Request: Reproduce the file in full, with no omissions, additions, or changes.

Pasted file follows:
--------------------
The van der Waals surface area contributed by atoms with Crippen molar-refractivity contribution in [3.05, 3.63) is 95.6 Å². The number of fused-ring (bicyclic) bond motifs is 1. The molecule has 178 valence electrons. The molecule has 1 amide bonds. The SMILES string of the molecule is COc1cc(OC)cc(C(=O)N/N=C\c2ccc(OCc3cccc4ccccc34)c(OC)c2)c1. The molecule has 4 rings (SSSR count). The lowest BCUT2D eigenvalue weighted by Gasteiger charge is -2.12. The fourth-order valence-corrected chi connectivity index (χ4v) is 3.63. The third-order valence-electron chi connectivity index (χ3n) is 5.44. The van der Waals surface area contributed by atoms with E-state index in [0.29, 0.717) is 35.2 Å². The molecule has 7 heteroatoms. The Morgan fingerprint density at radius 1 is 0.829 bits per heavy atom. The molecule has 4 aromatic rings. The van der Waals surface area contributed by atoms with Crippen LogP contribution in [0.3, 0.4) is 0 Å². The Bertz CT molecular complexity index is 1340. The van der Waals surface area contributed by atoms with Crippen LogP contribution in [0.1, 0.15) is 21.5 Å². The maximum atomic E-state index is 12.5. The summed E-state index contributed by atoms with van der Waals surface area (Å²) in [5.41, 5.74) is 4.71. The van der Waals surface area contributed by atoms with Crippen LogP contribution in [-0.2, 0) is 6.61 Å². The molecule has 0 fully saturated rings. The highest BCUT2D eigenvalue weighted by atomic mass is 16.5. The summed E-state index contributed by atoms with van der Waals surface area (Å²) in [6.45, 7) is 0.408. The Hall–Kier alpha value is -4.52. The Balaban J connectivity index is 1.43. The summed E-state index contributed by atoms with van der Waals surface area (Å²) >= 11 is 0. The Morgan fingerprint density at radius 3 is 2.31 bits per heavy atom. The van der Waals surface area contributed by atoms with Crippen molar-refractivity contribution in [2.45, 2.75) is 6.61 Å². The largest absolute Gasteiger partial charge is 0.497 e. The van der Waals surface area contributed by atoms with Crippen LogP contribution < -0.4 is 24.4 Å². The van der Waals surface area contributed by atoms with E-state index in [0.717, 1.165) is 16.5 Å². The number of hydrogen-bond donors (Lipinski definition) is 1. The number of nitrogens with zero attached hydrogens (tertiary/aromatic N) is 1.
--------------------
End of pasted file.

The van der Waals surface area contributed by atoms with Crippen molar-refractivity contribution in [3.05, 3.63) is 95.6 Å². The number of fused-ring (bicyclic) bond motifs is 1. The molecule has 178 valence electrons. The molecule has 1 amide bonds. The SMILES string of the molecule is COc1cc(OC)cc(C(=O)N/N=C\c2ccc(OCc3cccc4ccccc34)c(OC)c2)c1. The molecule has 4 rings (SSSR count). The lowest BCUT2D eigenvalue weighted by Gasteiger charge is -2.12. The fourth-order valence-corrected chi connectivity index (χ4v) is 3.63. The third-order valence-electron chi connectivity index (χ3n) is 5.44. The van der Waals surface area contributed by atoms with E-state index in [0.29, 0.717) is 35.2 Å². The molecule has 7 heteroatoms. The Morgan fingerprint density at radius 1 is 0.829 bits per heavy atom. The molecule has 4 aromatic rings. The van der Waals surface area contributed by atoms with Crippen LogP contribution in [0.3, 0.4) is 0 Å². The Bertz CT molecular complexity index is 1340. The van der Waals surface area contributed by atoms with Crippen LogP contribution in [0.1, 0.15) is 21.5 Å². The maximum atomic E-state index is 12.5. The summed E-state index contributed by atoms with van der Waals surface area (Å²) in [5.41, 5.74) is 4.71. The van der Waals surface area contributed by atoms with Crippen LogP contribution in [-0.2, 0) is 6.61 Å². The molecule has 0 fully saturated rings. The highest BCUT2D eigenvalue weighted by atomic mass is 16.5. The summed E-state index contributed by atoms with van der Waals surface area (Å²) in [6.45, 7) is 0.408. The Hall–Kier alpha value is -4.52. The Balaban J connectivity index is 1.43. The summed E-state index contributed by atoms with van der Waals surface area (Å²) >= 11 is 0. The Morgan fingerprint density at radius 3 is 2.31 bits per heavy atom. The van der Waals surface area contributed by atoms with Crippen molar-refractivity contribution in [2.45, 2.75) is 6.61 Å². The largest absolute Gasteiger partial charge is 0.497 e. The van der Waals surface area contributed by atoms with Crippen LogP contribution < -0.4 is 24.4 Å². The van der Waals surface area contributed by atoms with E-state index in [0.717, 1.165) is 16.5 Å². The number of hydrogen-bond donors (Lipinski definition) is 1. The number of nitrogens with zero attached hydrogens (tertiary/aromatic N) is 1.